ILNews

Justices to hear 'robocalls' arguments Monday

IL Staff
January 1, 2008
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The Indiana Supreme Court travels to Terre Haute Monday for arguments in a case dealing with "robocalls." The issue in State of Indiana v. American Family Voices, Inc., Jim Gonzalez, and John Does 2-10, is whether pre-recorded, automated "robocalls" with political content can be limited under Indiana's Automatic Dialing Machine Statute, Indiana Code Section 24-5-14-5. The case stems from complaints about American Family Voices' use of automated calls; the attorney general's office filed an action against the group in September 2006 in Harrison Circuit Court. The Circuit Court granted American Family Voices' motion to dismiss the complaint, leading to the state seeking immediate transfer of the case to the Supreme Court. The central committees of the Indiana Democratic and Republican parties have filed briefs arguing that political pre-recorded calls are legal.
At issue is whether the 1988 state law banning these calls - which the attorney general first started enforcing in 2006 - applies only to commercial or sales-related calls, or whether it extends to include political-related calls.

Since 2004, the state has filed numerous suits against companies or reached agreements over alleged violations of federal or state statutes regulating automated and pre-recorded calls, including Eyeglass World LLC, Promise Keepers, and the Economic Freedom Fund. In September 2007, the 7th Circuit Court of Appeals dismissed FreeEats.com, Inc. v. State of Indiana and Steve Carter, Attorney General, No. 06-3900, a suit filed by FreeEats.com Inc. that challenged Indiana's prerecorded telephone messages statute. The federal appellate court ruled because a state court was already considering the issue, it could provide an adequate legal remedy. FreeEats.com filed the federal action seeking an injunction to stop the state's enforcement of the statute after the attorney general filed a state claim against a company that hired FreeEats.com to make the pre-recorded calls to Hoosiers. Arguments begin at 1 p.m. in the Tilson Auditorium in the Hulman Center at Indiana State University, 200 N. Eighth St., Terre Haute.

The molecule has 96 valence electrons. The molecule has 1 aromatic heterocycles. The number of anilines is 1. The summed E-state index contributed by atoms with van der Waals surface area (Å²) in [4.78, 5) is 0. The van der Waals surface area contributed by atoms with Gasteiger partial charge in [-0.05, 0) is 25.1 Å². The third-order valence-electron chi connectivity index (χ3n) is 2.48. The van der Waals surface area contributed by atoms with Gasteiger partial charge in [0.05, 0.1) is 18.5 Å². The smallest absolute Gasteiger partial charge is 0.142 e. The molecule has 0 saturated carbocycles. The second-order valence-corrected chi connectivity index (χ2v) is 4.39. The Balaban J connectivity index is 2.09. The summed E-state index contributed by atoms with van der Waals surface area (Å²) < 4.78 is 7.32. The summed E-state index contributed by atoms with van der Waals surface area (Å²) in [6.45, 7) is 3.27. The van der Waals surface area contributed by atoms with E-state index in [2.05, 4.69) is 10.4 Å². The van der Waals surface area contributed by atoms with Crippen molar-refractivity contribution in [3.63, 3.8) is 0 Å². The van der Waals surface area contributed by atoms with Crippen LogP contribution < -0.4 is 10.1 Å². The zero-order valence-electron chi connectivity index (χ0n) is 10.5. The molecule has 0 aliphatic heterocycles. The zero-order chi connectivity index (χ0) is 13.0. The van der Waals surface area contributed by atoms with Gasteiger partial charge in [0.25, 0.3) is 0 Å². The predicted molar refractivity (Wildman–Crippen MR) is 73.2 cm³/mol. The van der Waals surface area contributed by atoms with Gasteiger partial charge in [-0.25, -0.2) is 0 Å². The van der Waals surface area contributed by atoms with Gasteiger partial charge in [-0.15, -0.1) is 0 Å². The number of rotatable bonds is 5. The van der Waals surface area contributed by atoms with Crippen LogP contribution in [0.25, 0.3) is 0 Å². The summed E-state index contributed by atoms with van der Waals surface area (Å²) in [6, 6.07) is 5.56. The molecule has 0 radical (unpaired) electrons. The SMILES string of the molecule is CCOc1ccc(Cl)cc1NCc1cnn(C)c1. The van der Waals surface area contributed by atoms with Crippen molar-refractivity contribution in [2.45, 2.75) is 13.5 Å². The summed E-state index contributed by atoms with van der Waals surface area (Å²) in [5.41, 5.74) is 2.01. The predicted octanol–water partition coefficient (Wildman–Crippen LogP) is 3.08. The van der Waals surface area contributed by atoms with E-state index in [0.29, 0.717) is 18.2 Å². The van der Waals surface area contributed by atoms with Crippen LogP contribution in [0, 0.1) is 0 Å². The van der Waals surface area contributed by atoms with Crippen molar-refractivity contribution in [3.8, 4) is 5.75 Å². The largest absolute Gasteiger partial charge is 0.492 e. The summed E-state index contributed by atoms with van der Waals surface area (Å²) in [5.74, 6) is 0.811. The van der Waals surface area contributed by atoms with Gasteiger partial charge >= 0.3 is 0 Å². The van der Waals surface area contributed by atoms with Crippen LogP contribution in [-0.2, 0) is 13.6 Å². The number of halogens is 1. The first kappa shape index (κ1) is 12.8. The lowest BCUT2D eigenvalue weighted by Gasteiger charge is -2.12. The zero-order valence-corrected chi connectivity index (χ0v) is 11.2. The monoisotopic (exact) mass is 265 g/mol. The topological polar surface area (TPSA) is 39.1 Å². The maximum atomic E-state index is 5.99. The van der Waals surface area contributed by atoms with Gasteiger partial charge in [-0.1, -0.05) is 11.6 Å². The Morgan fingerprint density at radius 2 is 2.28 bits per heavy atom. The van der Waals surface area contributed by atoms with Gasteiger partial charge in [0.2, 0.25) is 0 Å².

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  2. Yes diversity is so very important. With justice Rucker off ... the court is too white. Still too male. No Hispanic justice. No LGBT justice. And there are other checkboxes missing as well. This will not do. I say hold the seat until a physically handicapped Black Lesbian of Hispanic heritage and eastern religious creed with bipolar issues can be located. Perhaps an international search, with a preference for third world candidates, is indicated. A non English speaker would surely increase our diversity quotient!!!